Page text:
Two forms of AC have been described in the literature: acute and chronic. The acute form is less common and is more frequent in young individuals. The acute form is associated with episodes of intense sun exposure and is characterised by oedema, redness, fissures, ulcerations, and vesicles. This form is usually self-limited and disappears after the removal of causal agents [27] . The chronic form occurs due to continuous sun exposure, and all participants in this study exhibited the chronic form of AC. The lip is commonly dry and atrophic with scaly areas, which may or not be uniform; keratotic white or grey areas with or without associated red areas; white lesions, red areas, fissures, erosions or superficial ulcers; and blurring between the border of the lip and the skin [1] [27] . AC is usually asymptomatic, which is one of the reasons that patient delay seeking professional assistance. In this study, only 19 (25.3%) of patients reported any symptoms; these data are similar to the data reported by Cavalcante et al. (2008), who indicated that 34.48% of patients do not report any symptoms. Given the risk of malignant transformation of AC, it is very important to increase awareness. Professionals, including dentists and doctors, must be able to identify and evaluate the clinical characteristics presented by patients, even if the patient does not complain of any symptoms. The establishment of awareness programs by the government, medical/dental associations and colleges would further help disseminate knowledge of the existence of this potentially malignant disorder to prevent the onset or worsening of AC.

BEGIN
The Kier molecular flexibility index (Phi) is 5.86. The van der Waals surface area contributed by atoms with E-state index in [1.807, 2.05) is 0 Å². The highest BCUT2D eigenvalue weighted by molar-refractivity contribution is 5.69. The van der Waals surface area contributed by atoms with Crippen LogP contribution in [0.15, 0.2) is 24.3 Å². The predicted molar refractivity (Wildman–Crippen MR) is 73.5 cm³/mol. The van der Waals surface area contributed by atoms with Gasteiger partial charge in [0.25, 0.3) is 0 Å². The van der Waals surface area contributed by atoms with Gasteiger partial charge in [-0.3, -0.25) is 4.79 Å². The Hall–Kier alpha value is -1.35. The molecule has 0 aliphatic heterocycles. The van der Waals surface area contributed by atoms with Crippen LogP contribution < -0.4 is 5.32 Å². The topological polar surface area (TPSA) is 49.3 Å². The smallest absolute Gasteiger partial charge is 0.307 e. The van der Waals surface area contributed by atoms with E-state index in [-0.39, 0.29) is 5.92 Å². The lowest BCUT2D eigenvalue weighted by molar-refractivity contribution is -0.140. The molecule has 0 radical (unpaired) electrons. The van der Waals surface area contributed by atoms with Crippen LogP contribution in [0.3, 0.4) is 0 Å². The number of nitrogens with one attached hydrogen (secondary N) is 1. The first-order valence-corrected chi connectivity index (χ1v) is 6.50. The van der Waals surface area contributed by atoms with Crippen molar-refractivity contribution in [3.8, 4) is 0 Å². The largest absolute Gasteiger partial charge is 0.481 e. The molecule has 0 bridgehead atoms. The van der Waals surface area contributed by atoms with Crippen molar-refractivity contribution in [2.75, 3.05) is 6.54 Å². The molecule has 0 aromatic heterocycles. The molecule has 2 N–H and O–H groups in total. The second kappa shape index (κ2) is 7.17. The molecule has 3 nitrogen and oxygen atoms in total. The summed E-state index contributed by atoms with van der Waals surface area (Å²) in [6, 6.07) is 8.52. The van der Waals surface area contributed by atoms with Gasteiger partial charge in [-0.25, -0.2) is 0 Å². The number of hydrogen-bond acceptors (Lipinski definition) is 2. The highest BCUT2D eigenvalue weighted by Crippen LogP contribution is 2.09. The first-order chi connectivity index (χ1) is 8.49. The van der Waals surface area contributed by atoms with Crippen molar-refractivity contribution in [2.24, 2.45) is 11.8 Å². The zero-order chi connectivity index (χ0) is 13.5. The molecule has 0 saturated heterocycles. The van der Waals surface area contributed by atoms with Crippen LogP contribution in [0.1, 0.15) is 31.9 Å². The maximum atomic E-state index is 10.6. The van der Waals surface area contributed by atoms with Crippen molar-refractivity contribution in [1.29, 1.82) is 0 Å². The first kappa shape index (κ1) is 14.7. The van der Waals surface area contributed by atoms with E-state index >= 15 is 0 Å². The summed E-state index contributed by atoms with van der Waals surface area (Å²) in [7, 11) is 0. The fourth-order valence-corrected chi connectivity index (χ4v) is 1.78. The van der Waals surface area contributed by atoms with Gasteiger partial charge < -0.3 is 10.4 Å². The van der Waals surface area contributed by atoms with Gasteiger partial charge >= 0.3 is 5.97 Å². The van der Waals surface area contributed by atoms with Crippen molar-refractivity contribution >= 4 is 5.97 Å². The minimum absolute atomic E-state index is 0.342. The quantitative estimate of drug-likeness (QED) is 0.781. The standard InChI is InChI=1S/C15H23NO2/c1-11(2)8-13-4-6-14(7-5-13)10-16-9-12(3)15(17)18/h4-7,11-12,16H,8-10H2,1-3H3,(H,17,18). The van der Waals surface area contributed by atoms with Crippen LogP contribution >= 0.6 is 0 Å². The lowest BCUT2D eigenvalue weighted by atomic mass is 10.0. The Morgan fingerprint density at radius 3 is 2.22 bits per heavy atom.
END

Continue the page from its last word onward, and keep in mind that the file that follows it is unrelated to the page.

The differential diagnosis of AC includes hyperplastic chronic candidiasis, mucositis, pseudomembranous candidiasis, lichen planus, as well as other types of cheilitis, including the exfoliative, glandular, granulomatous, and contact types [28] . An understanding of the clinical characteristics of AC is critical in making the differential diagnosis. AC exhibits slow progression, which makes it difficult to notice and leads to it being easily misdiagnosed as a physiological aging process. Clinically, AC may present as localised or diffuse lesions, the latter being the most common. Clinical exam may reveal scaly areas, dryness, erythema and oedema; over time, the lips may exhibit fissures, rough areas, white lesions, and loss of elasticity. With time, ulcers, crusts, atrophy, and blurring forms between the border of the lip and the skin [1] -[3] [6] . Elevated lesions, red areas, ulcers, and bleeding are signs of probable malignancy [2] . However, the clinical exam has its limits. Some lesions are hard to identify or ambiguous; small erosions can be confused with erythema, and fissures can be confused with deeper grooves. Early on, these lesions cannot be detected by the naked eye, similar to white lesions, erythema and some others lesions. Moreover, it is not possible to predict the presence of epithelial dysplasia based solely on clinical exam; a lesion with a benign appearance can be an initial stage of SCC. As AC is a heterogeneous lesion, it is important to record the precise site at which each lesion was found in clinical exam; however, no protocols in the literature are available.